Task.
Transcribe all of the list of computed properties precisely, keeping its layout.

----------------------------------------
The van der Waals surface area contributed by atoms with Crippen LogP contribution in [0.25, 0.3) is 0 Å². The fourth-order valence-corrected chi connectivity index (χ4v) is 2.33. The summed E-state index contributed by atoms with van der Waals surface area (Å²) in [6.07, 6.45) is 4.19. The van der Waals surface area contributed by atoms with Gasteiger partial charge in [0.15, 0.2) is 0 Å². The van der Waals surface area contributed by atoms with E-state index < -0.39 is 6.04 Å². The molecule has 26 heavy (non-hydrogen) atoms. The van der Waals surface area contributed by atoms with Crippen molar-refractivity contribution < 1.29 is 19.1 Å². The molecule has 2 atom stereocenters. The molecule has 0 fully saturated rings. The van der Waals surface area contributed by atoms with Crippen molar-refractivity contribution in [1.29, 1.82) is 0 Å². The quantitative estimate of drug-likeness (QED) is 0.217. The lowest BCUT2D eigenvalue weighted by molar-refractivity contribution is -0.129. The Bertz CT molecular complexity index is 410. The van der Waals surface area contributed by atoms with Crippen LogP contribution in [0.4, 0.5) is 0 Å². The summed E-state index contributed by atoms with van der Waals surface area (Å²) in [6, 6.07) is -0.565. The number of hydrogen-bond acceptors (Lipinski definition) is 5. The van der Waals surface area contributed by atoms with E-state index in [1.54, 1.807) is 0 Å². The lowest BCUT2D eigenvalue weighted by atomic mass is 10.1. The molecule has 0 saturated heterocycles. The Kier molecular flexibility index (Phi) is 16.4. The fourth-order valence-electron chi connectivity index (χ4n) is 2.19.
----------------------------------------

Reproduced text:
The van der Waals surface area contributed by atoms with Crippen LogP contribution in [0.25, 0.3) is 0 Å². The fourth-order valence-corrected chi connectivity index (χ4v) is 2.33. The summed E-state index contributed by atoms with van der Waals surface area (Å²) in [6.07, 6.45) is 4.19. The van der Waals surface area contributed by atoms with Gasteiger partial charge in [0.15, 0.2) is 0 Å². The van der Waals surface area contributed by atoms with E-state index < -0.39 is 6.04 Å². The molecule has 26 heavy (non-hydrogen) atoms. The van der Waals surface area contributed by atoms with Crippen molar-refractivity contribution < 1.29 is 19.1 Å². The molecule has 2 atom stereocenters. The molecule has 0 fully saturated rings. The van der Waals surface area contributed by atoms with Crippen molar-refractivity contribution in [1.29, 1.82) is 0 Å². The quantitative estimate of drug-likeness (QED) is 0.217. The lowest BCUT2D eigenvalue weighted by molar-refractivity contribution is -0.129. The Bertz CT molecular complexity index is 410. The van der Waals surface area contributed by atoms with Crippen LogP contribution in [0.4, 0.5) is 0 Å². The summed E-state index contributed by atoms with van der Waals surface area (Å²) in [6, 6.07) is -0.565. The number of hydrogen-bond acceptors (Lipinski definition) is 5. The van der Waals surface area contributed by atoms with E-state index in [1.54, 1.807) is 0 Å². The lowest BCUT2D eigenvalue weighted by atomic mass is 10.1. The molecule has 0 saturated heterocycles. The Kier molecular flexibility index (Phi) is 16.4. The fourth-order valence-electron chi connectivity index (χ4n) is 2.19.